Wells Fargo CEO: We love our wealth business

June 1, 2022

The CEO of Wells Fargo & Co. Charles Scharf on Wednesday voted in favor of the bank’s wealth management department, crediting its dramatic reorganizations in recent years with the creation of a more streamlined “distribution force”.

“We love our wealth business and believe it is an incredibly important asset for us, both on a stand-alone and integrated basis across the company,” Scharf told an audience at the Sanford C Bernstein Strategic Solutions Conference online. .

Scarf, who praised the head of wealth and investment, Barry Somers, was increasingly focused of the unit despite its relatively small growth in the bank. It represents 18% of Wells Fargo’s revenue and 9% of the bank’s profits in 2021, but other heads of major banks, including JP Morgan CEO Jamie Dimon, were advertising their brokerage operations in the recent months.

In his presentation Wednesday, Scharf welcomed the relocation of the wealth department last year to combines its two private banking businesses with extremely high net worth and fold them into a traditional brokerage operation. It was the latest in a series of changes designed to reduce costs and streamline leadership across multiple channels, including traditional brokerage, based on advisory banks, private bankers and independent brokers.

This move provoked a increase in departures to large private banking teams that were said to be frustrated by the cultural clash between paid private bankers and commission-based intermediation.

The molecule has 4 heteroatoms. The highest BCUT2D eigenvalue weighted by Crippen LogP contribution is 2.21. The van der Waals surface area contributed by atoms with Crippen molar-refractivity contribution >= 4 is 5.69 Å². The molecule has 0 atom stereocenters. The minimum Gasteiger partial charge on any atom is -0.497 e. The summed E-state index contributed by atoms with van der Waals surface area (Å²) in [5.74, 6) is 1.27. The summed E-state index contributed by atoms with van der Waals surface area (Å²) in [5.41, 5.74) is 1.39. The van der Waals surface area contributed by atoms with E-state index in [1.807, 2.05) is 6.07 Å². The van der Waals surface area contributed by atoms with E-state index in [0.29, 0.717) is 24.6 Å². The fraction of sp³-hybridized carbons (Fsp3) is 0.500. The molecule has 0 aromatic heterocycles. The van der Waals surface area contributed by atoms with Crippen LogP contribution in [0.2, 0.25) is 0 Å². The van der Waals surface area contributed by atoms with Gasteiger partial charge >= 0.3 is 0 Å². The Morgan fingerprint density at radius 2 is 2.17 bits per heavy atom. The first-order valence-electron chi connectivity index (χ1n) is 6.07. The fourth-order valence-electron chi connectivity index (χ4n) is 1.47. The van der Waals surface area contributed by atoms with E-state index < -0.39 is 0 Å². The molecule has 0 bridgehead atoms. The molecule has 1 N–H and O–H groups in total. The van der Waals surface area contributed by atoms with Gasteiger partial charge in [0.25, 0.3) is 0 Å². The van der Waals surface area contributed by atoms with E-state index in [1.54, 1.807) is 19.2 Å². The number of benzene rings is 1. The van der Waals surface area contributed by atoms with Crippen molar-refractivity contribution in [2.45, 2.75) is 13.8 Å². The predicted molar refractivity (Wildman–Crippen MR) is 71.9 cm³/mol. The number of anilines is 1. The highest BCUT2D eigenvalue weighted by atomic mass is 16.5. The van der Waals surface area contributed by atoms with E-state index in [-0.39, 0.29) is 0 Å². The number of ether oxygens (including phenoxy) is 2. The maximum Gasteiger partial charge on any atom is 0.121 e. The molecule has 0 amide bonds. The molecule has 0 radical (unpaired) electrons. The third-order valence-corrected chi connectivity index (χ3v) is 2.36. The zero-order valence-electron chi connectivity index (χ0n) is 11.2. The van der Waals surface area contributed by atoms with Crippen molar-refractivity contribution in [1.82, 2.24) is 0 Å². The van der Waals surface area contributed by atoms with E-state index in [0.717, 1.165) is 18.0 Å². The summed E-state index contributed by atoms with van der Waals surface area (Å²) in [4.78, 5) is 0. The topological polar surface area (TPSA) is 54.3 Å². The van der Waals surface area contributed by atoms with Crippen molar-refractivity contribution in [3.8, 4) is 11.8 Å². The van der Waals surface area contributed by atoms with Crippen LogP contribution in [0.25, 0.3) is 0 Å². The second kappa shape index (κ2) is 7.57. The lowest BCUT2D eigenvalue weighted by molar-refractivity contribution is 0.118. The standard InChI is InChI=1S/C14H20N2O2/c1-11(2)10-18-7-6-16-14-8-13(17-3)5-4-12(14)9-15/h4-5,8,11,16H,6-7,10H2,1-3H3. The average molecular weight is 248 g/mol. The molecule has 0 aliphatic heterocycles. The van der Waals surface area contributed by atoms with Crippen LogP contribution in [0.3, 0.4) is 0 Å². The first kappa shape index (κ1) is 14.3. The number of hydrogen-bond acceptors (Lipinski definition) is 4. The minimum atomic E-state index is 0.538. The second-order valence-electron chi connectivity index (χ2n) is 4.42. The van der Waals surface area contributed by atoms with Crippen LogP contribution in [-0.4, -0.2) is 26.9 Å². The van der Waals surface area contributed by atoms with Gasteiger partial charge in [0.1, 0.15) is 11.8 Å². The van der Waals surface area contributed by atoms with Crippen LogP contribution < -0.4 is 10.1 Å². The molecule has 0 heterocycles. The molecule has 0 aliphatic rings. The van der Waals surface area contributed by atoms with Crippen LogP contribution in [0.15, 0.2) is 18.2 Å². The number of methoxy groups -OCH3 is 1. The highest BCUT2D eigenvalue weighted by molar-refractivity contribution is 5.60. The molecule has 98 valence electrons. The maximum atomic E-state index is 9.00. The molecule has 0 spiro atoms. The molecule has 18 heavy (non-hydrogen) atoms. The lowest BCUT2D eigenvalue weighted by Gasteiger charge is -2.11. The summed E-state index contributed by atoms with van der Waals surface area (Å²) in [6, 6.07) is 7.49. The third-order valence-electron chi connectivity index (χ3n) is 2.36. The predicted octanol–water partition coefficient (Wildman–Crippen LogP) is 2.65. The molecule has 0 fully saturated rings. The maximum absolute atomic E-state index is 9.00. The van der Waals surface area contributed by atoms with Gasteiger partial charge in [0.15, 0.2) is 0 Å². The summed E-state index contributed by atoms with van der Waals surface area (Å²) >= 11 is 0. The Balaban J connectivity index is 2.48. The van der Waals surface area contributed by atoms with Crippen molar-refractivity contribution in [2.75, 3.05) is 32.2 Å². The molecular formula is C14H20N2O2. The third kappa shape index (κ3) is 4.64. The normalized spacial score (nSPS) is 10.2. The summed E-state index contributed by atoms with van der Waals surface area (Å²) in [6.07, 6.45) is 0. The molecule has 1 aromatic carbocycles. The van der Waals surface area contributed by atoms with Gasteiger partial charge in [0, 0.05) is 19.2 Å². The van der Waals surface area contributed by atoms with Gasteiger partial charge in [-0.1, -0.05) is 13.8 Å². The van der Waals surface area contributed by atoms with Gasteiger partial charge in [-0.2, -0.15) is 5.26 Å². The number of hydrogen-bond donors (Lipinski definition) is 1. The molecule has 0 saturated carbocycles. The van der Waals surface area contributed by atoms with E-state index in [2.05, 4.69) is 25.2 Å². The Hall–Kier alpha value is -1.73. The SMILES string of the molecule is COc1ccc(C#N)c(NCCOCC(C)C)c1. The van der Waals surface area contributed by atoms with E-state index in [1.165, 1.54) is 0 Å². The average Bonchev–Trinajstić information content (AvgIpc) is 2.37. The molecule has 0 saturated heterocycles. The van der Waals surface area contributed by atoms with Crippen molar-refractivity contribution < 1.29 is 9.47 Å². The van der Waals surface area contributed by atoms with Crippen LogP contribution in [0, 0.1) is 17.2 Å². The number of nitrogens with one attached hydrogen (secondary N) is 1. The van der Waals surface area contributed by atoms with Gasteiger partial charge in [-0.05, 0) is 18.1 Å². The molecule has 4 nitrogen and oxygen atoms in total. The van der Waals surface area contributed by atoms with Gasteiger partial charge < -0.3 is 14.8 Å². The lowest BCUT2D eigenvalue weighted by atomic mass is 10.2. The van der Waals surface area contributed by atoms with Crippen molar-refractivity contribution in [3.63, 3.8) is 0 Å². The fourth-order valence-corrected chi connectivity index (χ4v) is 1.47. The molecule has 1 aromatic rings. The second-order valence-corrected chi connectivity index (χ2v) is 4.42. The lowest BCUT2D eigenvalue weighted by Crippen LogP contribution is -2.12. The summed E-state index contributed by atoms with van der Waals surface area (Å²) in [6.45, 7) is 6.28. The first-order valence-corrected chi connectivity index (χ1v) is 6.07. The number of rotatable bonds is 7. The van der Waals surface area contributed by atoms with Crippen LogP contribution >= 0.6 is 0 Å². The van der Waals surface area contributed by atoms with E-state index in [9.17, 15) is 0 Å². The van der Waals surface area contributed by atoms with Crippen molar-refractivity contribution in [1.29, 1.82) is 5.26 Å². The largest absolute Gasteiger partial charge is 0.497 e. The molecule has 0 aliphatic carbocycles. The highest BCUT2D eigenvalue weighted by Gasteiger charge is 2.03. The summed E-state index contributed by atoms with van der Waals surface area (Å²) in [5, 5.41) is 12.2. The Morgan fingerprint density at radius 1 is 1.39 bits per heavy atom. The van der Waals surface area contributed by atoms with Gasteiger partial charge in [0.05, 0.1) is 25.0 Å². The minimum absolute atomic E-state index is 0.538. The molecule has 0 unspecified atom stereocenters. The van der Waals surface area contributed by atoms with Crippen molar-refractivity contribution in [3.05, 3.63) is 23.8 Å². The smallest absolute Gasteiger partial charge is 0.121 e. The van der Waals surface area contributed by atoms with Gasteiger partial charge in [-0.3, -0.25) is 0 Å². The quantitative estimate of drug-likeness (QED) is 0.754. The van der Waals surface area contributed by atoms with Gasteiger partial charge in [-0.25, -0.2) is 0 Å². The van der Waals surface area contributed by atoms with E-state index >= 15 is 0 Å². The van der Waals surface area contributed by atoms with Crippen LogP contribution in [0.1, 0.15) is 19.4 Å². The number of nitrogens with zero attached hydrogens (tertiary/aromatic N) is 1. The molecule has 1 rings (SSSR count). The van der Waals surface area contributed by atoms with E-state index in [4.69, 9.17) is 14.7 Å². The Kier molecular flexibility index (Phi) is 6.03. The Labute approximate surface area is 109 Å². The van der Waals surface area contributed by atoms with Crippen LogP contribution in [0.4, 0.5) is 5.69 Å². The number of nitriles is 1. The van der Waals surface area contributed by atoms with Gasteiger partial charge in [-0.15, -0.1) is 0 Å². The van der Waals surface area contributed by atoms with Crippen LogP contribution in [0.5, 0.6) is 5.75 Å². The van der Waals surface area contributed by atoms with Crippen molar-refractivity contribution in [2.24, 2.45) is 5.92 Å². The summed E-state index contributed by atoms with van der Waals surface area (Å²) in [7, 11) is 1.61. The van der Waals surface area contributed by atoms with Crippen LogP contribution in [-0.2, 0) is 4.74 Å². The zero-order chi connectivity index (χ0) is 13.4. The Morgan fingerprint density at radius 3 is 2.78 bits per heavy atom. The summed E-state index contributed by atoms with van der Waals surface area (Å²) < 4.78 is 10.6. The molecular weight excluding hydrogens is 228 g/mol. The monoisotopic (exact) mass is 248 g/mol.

But Scharf said the combination “significantly improved” product lending offers and trusts that were blocked at the private bank but are now open to its traditional brokers, who target a wider range of wealthy high-net worth clients. .

“We will ensure that we have a range of products and services that are tailored to the needs of our customers and their wealth, not based on where they are in our individual business,” Scharf added.

Scharf also signaled that he expects cross-sales of the bank’s products and services, once disgraced by the fake commercial bank scandal scandal in 2016, to become a slogan at Wells Fargo again.

“We combine deposit products, payment products, credit products, consulting products and investment products,” Scharf said. “The wealth business is an integral part of this discussion.”

The CEO also identified a “huge number of wealthy clients” in the consumer bank and the small business banking department as a group of potential investors. Scarf also did not rule out greater cost reductions on a bank-wide basis. “We know there is still a significant amount more,” he said of Wales’ inefficiency.

Scharf’s cheerleader in the wealth business is following a series of changes in the executive branch at the top of the company’s brokerage operations.

In May, Wales has announced that James E. “Jim” Hayes will retire from July 1 as head of Wells Fargo Advisors. Hayes, who the company said was retiring after a 35-year career, has been replaced by Sol Gindi, chief financial officer of the Wealth and Investment Management Division.

In March, Wales has announced that John Alexander, who was the “head of a separate network” managing the eight regional leaders in 12,400 Wells Fargo Advisors brokers, is leaving.

A month earlier, in Januaryy, Keith Vanderwine, one of the eight regional directors overseeing Wells Fargo Advisors’ private client group, left the company after leaving on leave for a few weeks. Vanderwine, who has spent the past two decades in various leadership roles at Wirehouse and was promoted to manager of the Southeast Department in March, is also retiring, an AdvisorHub spokesman said at the time.

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